Nominees to the episcopate often bring proven track records of service in some critical area of church life. Many, though not all, have been schooled in Roman seminaries. Bella
figura - an Italian phrase which denotes the bearing and appearance of an episcopal candidate - may play some role. Behind the scenes, informal patronage networks and association among bishops will also be at work. Candidates for the episcopate often have patrons - higher ranking ecclesiastics - who will promote them to the apostolic nuncio or the Congregation of Bishops in Rome.
He may come from the "farm team" for diocesan bishops, i.e. auxiliary bishops. Many of these men have been groomed for eventual promotion to their own dioceses. Green Bay has a history of this. Bishops Rhode and Wycislo were Chicago auxiliaries, Bishop Banks was auxiliary in Boston and Bishop Zubik in Pittsburgh. The bishop of another diocese may be transferred to Green Bay. Bishop Stanislaus V. Bona had been bishop of Grand Island, Neb., when he was called to serve as coadjutor to an ailing Bishop Rhode in 1945.
No one should bet the family farm on a "likely" nominee, but episcopal handicappers might survey the current auxiliary bishops of Chicago. Possibly Cardinal Francis George, allegedly held in high esteem by Pope Benedict, may have some influence on the selection. Former Green Bay bishop, Cardinal Adam Maida, now in his twilight years in Detroit, might also have some thoughts on the succession. He too has a crop of auxiliary bishops who might be ready for a move.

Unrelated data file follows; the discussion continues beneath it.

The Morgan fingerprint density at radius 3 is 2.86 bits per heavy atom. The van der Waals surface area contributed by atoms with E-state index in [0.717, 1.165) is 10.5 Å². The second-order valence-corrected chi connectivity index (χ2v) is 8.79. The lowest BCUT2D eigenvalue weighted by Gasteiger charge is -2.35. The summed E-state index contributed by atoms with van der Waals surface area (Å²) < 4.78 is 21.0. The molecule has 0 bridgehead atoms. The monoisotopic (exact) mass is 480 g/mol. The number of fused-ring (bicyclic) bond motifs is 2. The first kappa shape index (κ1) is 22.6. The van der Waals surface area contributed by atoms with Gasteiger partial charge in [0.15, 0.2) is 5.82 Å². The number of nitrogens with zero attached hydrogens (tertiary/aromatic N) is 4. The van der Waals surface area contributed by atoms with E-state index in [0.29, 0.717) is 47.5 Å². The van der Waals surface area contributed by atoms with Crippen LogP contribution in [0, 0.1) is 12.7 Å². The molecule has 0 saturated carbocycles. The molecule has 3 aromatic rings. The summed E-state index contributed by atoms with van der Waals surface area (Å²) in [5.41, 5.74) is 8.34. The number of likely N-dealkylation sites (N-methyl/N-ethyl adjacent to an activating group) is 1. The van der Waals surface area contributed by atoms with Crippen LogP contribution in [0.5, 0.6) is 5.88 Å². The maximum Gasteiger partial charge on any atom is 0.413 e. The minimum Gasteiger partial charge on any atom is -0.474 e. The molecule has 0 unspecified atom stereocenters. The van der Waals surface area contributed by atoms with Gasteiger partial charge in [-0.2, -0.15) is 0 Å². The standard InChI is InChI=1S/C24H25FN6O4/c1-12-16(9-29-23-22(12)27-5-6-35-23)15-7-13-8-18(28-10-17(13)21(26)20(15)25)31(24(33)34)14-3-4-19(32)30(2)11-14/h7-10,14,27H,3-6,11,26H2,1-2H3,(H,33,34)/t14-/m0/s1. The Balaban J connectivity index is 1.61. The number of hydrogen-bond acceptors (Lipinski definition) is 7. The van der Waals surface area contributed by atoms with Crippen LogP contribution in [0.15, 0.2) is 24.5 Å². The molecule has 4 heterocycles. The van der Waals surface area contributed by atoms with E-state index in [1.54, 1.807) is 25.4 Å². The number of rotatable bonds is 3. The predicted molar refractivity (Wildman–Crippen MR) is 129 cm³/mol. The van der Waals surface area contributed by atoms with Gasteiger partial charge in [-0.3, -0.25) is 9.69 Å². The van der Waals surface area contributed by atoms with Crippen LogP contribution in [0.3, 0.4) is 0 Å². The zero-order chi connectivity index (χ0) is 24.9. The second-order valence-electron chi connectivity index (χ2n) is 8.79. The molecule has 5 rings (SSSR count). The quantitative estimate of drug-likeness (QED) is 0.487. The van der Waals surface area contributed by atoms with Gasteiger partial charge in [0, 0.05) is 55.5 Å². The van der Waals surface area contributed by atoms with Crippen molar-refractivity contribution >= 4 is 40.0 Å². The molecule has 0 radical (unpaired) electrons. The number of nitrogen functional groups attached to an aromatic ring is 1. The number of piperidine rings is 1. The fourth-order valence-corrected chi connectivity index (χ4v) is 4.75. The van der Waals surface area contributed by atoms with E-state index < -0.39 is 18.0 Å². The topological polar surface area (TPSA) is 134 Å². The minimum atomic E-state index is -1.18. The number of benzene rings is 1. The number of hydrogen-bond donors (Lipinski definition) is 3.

Archbishop Dolan's role
As metropolitan of the Wisconsin Province and apostolic administrator, Archbishop Timothy M. Dolan will have some voice in the decision. His extensive contacts with many bishops via his term as rector of the North American College and his years at the Apostolic Nunciature might add something to the mix.
But, as the recent appointment of Superior Bishop Peter F. Christensen (a parish pastor and former seminary spiritual director) suggests, it might not be an auxiliary at all, but some "worthy priest" toiling away in a chancery, tribunal, seminary or large parish. All we really know is that after an appropriate time someone will receive a phone call from the apostolic nuncio with news that will change his life forever.
Green Bay's 12th successor to the apostles will appear at a local press conference with Archbishop Dolan at his side, to express his gratitude for the honor bestowed on him by the Holy Father and his desire to serve the people of the diocese. A new chapter in the history of Catholic life in northeastern Wisconsin will begin.
(Fr. Avella, a priest of the Archdiocese of Milwaukee and professor of church history at Marquette University, is author of "In the Richness of the Earth: A History of the Archdiocese of Milwaukee - 1843-1958," published in 2002.)